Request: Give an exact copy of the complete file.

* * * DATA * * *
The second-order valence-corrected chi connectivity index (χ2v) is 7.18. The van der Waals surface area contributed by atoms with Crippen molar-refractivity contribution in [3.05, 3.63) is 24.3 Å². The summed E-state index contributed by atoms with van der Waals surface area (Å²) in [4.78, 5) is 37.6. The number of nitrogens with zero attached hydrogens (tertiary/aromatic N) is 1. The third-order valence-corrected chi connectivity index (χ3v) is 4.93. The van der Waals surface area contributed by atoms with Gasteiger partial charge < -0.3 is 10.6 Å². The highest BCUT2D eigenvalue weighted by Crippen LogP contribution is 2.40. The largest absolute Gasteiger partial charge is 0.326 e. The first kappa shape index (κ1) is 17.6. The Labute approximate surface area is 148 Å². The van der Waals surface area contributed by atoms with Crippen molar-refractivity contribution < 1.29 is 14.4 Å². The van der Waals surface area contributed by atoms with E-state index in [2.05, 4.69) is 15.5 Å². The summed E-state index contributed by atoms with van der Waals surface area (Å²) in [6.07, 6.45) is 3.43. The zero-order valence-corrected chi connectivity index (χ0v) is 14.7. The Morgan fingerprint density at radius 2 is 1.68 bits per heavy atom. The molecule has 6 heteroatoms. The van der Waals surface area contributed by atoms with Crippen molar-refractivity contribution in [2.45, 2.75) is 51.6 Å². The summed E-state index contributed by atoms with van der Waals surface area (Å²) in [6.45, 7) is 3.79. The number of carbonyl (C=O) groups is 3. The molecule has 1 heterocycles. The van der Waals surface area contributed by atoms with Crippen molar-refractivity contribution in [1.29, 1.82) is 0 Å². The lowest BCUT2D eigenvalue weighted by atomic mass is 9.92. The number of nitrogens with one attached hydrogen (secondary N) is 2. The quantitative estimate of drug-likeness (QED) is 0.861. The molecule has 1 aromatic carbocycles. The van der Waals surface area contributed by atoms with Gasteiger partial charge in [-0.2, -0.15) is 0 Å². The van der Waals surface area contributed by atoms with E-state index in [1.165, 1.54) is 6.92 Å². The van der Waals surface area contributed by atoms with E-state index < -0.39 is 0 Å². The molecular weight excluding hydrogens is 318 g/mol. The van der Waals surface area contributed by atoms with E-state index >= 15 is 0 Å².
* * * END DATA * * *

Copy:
The second-order valence-corrected chi connectivity index (χ2v) is 7.18. The van der Waals surface area contributed by atoms with Crippen molar-refractivity contribution in [3.05, 3.63) is 24.3 Å². The summed E-state index contributed by atoms with van der Waals surface area (Å²) in [4.78, 5) is 37.6. The number of nitrogens with zero attached hydrogens (tertiary/aromatic N) is 1. The third-order valence-corrected chi connectivity index (χ3v) is 4.93. The van der Waals surface area contributed by atoms with Gasteiger partial charge < -0.3 is 10.6 Å². The highest BCUT2D eigenvalue weighted by Crippen LogP contribution is 2.40. The largest absolute Gasteiger partial charge is 0.326 e. The first kappa shape index (κ1) is 17.6. The Labute approximate surface area is 148 Å². The van der Waals surface area contributed by atoms with Crippen molar-refractivity contribution < 1.29 is 14.4 Å². The van der Waals surface area contributed by atoms with E-state index in [2.05, 4.69) is 15.5 Å². The summed E-state index contributed by atoms with van der Waals surface area (Å²) in [6.07, 6.45) is 3.43. The zero-order valence-corrected chi connectivity index (χ0v) is 14.7. The Morgan fingerprint density at radius 2 is 1.68 bits per heavy atom. The molecule has 6 heteroatoms. The van der Waals surface area contributed by atoms with Crippen molar-refractivity contribution in [2.45, 2.75) is 51.6 Å². The summed E-state index contributed by atoms with van der Waals surface area (Å²) in [6.45, 7) is 3.79. The number of carbonyl (C=O) groups is 3. The molecule has 1 heterocycles. The van der Waals surface area contributed by atoms with Crippen molar-refractivity contribution in [1.29, 1.82) is 0 Å². The lowest BCUT2D eigenvalue weighted by atomic mass is 9.92. The number of nitrogens with one attached hydrogen (secondary N) is 2. The quantitative estimate of drug-likeness (QED) is 0.861. The molecule has 1 aromatic carbocycles. The van der Waals surface area contributed by atoms with Gasteiger partial charge in [-0.2, -0.15) is 0 Å². The van der Waals surface area contributed by atoms with E-state index in [1.165, 1.54) is 6.92 Å². The van der Waals surface area contributed by atoms with E-state index < -0.39 is 0 Å². The molecular weight excluding hydrogens is 318 g/mol. The van der Waals surface area contributed by atoms with E-state index >= 15 is 0 Å².